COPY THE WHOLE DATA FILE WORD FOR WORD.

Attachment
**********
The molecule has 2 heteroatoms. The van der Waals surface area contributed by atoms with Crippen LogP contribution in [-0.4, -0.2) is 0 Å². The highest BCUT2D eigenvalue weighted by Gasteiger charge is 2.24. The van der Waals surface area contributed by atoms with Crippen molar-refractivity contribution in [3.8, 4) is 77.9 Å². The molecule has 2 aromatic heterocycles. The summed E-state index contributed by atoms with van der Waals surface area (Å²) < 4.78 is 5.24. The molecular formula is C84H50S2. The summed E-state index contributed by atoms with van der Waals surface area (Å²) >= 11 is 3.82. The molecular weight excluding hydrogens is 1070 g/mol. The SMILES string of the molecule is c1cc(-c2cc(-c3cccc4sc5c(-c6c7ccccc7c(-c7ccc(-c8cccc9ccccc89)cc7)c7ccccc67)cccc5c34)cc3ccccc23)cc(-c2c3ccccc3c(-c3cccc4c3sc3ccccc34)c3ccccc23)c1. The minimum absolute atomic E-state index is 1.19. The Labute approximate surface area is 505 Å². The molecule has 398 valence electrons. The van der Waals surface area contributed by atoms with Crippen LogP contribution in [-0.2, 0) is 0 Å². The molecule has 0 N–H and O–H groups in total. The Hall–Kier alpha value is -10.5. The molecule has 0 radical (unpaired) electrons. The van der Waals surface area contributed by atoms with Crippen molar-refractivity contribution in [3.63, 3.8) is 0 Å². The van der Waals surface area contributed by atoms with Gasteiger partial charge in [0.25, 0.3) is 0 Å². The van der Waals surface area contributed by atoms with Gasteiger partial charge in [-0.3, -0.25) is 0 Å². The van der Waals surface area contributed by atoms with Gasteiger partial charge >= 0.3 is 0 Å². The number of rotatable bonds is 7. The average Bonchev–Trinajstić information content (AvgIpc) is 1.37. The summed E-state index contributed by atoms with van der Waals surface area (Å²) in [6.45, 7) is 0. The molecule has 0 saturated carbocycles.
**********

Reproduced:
The molecule has 2 heteroatoms. The van der Waals surface area contributed by atoms with Crippen LogP contribution in [-0.4, -0.2) is 0 Å². The highest BCUT2D eigenvalue weighted by Gasteiger charge is 2.24. The van der Waals surface area contributed by atoms with Crippen molar-refractivity contribution in [3.8, 4) is 77.9 Å². The molecule has 2 aromatic heterocycles. The summed E-state index contributed by atoms with van der Waals surface area (Å²) < 4.78 is 5.24. The molecular formula is C84H50S2. The summed E-state index contributed by atoms with van der Waals surface area (Å²) >= 11 is 3.82. The molecular weight excluding hydrogens is 1070 g/mol. The SMILES string of the molecule is c1cc(-c2cc(-c3cccc4sc5c(-c6c7ccccc7c(-c7ccc(-c8cccc9ccccc89)cc7)c7ccccc67)cccc5c34)cc3ccccc23)cc(-c2c3ccccc3c(-c3cccc4c3sc3ccccc34)c3ccccc23)c1. The minimum absolute atomic E-state index is 1.19. The Labute approximate surface area is 505 Å². The molecule has 398 valence electrons. The van der Waals surface area contributed by atoms with Crippen LogP contribution in [-0.2, 0) is 0 Å². The molecule has 0 N–H and O–H groups in total. The Hall–Kier alpha value is -10.5. The molecule has 0 radical (unpaired) electrons. The van der Waals surface area contributed by atoms with Crippen molar-refractivity contribution in [3.63, 3.8) is 0 Å². The van der Waals surface area contributed by atoms with Gasteiger partial charge in [0.25, 0.3) is 0 Å². The van der Waals surface area contributed by atoms with Gasteiger partial charge in [-0.3, -0.25) is 0 Å². The van der Waals surface area contributed by atoms with Gasteiger partial charge >= 0.3 is 0 Å². The number of rotatable bonds is 7. The average Bonchev–Trinajstić information content (AvgIpc) is 1.37. The summed E-state index contributed by atoms with van der Waals surface area (Å²) in [6.45, 7) is 0. The molecule has 0 saturated carbocycles.